Biden defends response to Chinese balloon
US President Joe Biden has defended his administration’s response after a Chinese-made balloon crossed into American airspace, insisting the suspicious device did not represent a “major breach.” While lawmakers in both parties have criticized the delay in shooting down the craft, Biden insists it was done as soon as possible.
The president was asked about the balloon incident during an interview with the Spanish-language TV network Noticias Telemundo on Thursday. He suggested the airship never posed serious risk to life or limb, and stated he has no regrets about the US reaction.
“The total amount of intelligence gathering that’s going on by every country around the world is overwhelming,” he said. “It’s not a major breach. I mean, look... it’s a violation of international law. It’s our airspace. And once it comes into our space, we can do what we want with it.”
Republicans and Democrats alike have criticized the president for waiting nearly a week before ordering the balloon to be shot down, but Biden cited concerns among military officials that the craft could fall into a populated area and cause harm, saying the order was given as soon as possible.
“This thing was gigantic. What happened if it came down and hit a school in a rural area? What happened if it came down? So I told them as soon as they could shoot it down, shoot it down,” he said. “They made a wise decision. They shot it down over water, they're recovering most of the parts, and they're good.”
Beijing maintains the unmanned balloon was used to collect meteorological data and has denied it was intended for surveillance, arguing it had crossed into US airspace by accident. Foreign Ministry spokeswoman Mao Ning has accused Washington of waging “information warfare” after US officials claimed China keeps a network of spy balloons over the United States, calling the charge “irresponsible.”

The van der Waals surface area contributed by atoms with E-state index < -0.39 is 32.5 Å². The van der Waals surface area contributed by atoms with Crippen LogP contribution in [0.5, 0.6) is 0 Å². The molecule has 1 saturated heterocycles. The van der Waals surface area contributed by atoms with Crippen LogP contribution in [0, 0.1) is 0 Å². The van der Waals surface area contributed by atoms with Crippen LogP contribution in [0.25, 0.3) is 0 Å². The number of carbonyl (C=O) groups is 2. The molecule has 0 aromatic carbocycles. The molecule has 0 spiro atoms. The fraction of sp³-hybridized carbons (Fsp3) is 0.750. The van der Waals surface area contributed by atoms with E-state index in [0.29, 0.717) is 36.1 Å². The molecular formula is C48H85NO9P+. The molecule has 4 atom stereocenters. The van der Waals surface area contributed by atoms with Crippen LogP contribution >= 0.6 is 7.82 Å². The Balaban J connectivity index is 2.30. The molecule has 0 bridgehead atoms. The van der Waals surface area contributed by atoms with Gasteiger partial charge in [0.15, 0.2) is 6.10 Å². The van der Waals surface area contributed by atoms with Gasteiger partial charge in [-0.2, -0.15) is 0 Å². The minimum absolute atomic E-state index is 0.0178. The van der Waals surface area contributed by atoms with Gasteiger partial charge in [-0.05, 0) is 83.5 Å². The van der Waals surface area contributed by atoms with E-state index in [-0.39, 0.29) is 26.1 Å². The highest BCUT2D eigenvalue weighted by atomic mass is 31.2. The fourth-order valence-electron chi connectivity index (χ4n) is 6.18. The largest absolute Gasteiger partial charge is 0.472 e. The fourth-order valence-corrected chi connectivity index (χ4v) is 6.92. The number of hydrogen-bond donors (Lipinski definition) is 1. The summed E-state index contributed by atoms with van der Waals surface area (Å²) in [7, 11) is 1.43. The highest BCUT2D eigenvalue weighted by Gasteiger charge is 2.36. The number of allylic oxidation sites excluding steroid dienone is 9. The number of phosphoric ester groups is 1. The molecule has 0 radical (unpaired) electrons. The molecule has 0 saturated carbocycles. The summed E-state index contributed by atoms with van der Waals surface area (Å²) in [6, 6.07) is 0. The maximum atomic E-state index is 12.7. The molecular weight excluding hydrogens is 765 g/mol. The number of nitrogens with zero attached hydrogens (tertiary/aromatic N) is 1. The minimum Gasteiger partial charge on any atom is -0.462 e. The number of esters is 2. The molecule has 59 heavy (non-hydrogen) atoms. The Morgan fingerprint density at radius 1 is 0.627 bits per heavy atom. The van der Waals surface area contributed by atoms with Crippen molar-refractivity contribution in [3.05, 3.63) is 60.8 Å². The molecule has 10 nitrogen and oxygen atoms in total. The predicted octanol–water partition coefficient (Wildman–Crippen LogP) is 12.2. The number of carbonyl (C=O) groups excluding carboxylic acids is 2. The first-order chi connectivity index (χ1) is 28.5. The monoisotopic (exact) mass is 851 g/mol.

In comments to several media outlets on Thursday, an unnamed senior State Department official asserted that a fleet of Chinese surveillance craft operates “over more than 40 countries across five continents,” adding that the balloons are “clearly for intelligence surveillance.”
The balloon that entered the US was “equipped with solar panels large enough to produce the requisite power to operate multiple active intelligence collection sensors,” and its gear was “inconsistent with the equipment onboard weather balloons,” the official continued. Imagery from American U-2 spy planes also purportedly showed that the airship was “capable of conducting signals intelligence collection operations.”
Though China has repeatedly said the craft was a civilian airship, the official claimed its manufacturer “has a direct relationship with China’s military” and is an “approved vendor” of the People’s Liberation Army. However, they did not name the company in question, and declined to cite evidence to support the alleged ties to Beijing’s military.